What were you most surprised about when you made the transition to be a teletherapist?
Honestly, I think I was a little worried about the technology end, like working with a second monitor. But once you get that motor plan down, you can get up and running quickly. If you’re a millennial or you’re used to using technology, it comes pretty easily. Once you get in a rhythm, it’s actually pretty user friendly, at least for right now. I find I spend less time with documentation now than in a brick-and-mortar setting.
What do you find most challenging about being a teletherapist?
I have one student who wouldn’t turn his webcam on and he wouldn’t verbally speak back to me. He’ll type back to me to respond. I’ve seen him three times so far. I would show him funny videos I created. He would type to me and we’d use emojis. Today was the first day he turned his webcam on and talked to me. So I’ve learned that some of the kids might be in a different environment—maybe they’re a little uncomfortable at first given the distance. Some students might need a little warming up to the process because they’re a little wary at first. He’s the only one.
In general, for teletherapy, I find the kids are a lot more talkative and outgoing the first day. When I worked in the medical setting, the kids would frequently be selectively mute. They’ve had a lot of medical issues and they don’t know what you’re going to do with them. They’re very stand-offish. But if they’re in their home, their learning coach is there, their pets are there, they’ll talk to you for days so you get a great language and speech sample instead of pulling teeth. So I would say teletherapy is a lot easier for getting to know the kids on their own turf.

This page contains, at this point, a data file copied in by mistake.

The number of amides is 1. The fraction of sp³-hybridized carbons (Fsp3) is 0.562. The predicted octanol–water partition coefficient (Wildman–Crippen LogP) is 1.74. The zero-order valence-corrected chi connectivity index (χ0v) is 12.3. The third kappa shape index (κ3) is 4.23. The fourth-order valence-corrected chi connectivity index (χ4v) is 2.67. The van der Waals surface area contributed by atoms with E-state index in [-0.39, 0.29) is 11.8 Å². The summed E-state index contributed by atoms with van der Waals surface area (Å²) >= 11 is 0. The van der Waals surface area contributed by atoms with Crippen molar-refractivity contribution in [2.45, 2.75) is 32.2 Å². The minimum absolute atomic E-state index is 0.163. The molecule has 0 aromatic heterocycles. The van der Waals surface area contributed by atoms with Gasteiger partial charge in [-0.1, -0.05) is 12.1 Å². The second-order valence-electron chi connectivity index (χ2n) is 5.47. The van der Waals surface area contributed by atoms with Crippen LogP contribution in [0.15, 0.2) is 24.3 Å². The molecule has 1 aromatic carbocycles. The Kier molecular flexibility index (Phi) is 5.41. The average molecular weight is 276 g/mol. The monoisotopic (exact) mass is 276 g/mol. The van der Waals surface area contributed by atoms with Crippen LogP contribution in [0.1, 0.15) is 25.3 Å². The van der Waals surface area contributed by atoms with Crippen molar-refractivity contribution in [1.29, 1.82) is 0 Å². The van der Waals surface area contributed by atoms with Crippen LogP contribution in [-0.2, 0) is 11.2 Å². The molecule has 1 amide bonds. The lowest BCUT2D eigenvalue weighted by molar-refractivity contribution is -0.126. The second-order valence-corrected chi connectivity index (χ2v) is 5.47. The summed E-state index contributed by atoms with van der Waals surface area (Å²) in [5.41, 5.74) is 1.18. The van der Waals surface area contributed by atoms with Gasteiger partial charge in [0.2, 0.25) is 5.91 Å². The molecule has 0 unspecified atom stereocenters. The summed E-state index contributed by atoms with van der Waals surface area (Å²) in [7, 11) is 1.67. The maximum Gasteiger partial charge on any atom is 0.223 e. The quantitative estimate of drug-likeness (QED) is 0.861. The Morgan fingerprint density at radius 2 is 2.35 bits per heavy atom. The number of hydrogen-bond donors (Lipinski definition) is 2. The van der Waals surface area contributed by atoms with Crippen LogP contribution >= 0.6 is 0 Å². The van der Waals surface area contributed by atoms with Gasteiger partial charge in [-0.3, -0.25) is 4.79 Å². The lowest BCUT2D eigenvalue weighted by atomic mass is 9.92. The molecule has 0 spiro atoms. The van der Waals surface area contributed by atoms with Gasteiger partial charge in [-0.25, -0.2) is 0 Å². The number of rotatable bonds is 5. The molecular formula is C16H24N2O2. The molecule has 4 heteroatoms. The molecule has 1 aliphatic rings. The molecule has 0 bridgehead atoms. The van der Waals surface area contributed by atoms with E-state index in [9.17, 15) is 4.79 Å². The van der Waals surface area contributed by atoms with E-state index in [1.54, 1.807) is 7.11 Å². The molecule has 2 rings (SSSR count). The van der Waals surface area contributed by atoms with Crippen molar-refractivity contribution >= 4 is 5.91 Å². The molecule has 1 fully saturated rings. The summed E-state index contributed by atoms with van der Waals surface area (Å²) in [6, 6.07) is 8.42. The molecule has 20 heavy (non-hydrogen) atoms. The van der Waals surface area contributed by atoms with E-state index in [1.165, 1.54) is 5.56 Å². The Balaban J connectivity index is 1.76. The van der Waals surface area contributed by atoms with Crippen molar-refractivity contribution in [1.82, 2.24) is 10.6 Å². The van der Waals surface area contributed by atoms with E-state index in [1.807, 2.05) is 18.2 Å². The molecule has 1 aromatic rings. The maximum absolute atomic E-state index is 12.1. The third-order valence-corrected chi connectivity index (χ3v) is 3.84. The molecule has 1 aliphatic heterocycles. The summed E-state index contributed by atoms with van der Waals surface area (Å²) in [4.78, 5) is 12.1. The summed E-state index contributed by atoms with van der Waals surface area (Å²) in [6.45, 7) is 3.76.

How did your practice change during the COVID-19 crisis? Did you transition to working in homes?
In the summer I did most of my onboarding so I didn’t start until the new school year with PresenceLearning. I work with a virtual charter school so the students are used to the virtual setting already in the home.
How has this transition been for you and for your students and their families? It would be good to know what some of the challenges have been and how you’ve worked through those challenges, when applicable.
I had been a medical SLP in the pediatric outpatient setting for 8 years (after previously working in home-based EI/preschool and brick-and-mortar school-age settings for 4 years.) When all of the non inpatient clinical settings were closed in my hospital system in March 2020, as I mentioned, I was furloughed for a few months. I enjoyed the time at home with my 3-year-old son immensely. We did all the things including backyard safari animal hunts, making bath bombs, letter-of-the-day themed lunches, virtual zoo talks, preschool Zoom classes, and making quarantine survival salt dough medals! I was “recalled” back to my job in mid-June but as a COVID screener and not an SLP. After 3 weeks of screening employees and patients for COVID-19 symptoms, I decided to pivot to virtual therapy and PL was my top pick. My husband helped me order and set up my home office, and I am loving the change to teletherapy!
Could you walk us through your daily routine? A “day in the life of a PL therapist” if you will?
I work part time. My son goes to an in-home daycare that only has a few kids so he has his routine. Usually I help get my son ready for preschool or daycare. It’s a really nice life work balance. I’ll often throw in a load of laundry or vacuum. I’ll log in to see what I have email-wise. Right now I don’t have students until 10 or 11 am which is great so I’ll plan for the day. For the most part my students are one-on-one which is very manageable. I feel like they really get individualized attention. Around lunch time, since my husband works from home, we eat lunch together and I take my dog out for a walk which is nice. In general, afternoons are pretty busy with students. I usually finish up no later than 4:30 or so. The documentation, once you get in a rhythm, goes pretty quickly. I like to get it all done by the end of the day so I don’t have anything carried over. I’ll pick up my son from day care and we’ll go on a little adventure—we’ll go on a hike, or we’ll go by the lake. I’m really creative so we’ll do a lot of crafts. The other day we made a volcano out of a pumpkin with citric acid and baking soda. Practicing teletherapy with PL provides the life-work balance that I’ve always desired. I distinctly remember when my CAM (Clinical Account Manager) asked me what my “hard stop time” was. Never in my professional life had anyone asked me when I wanted to be finished with work for the day.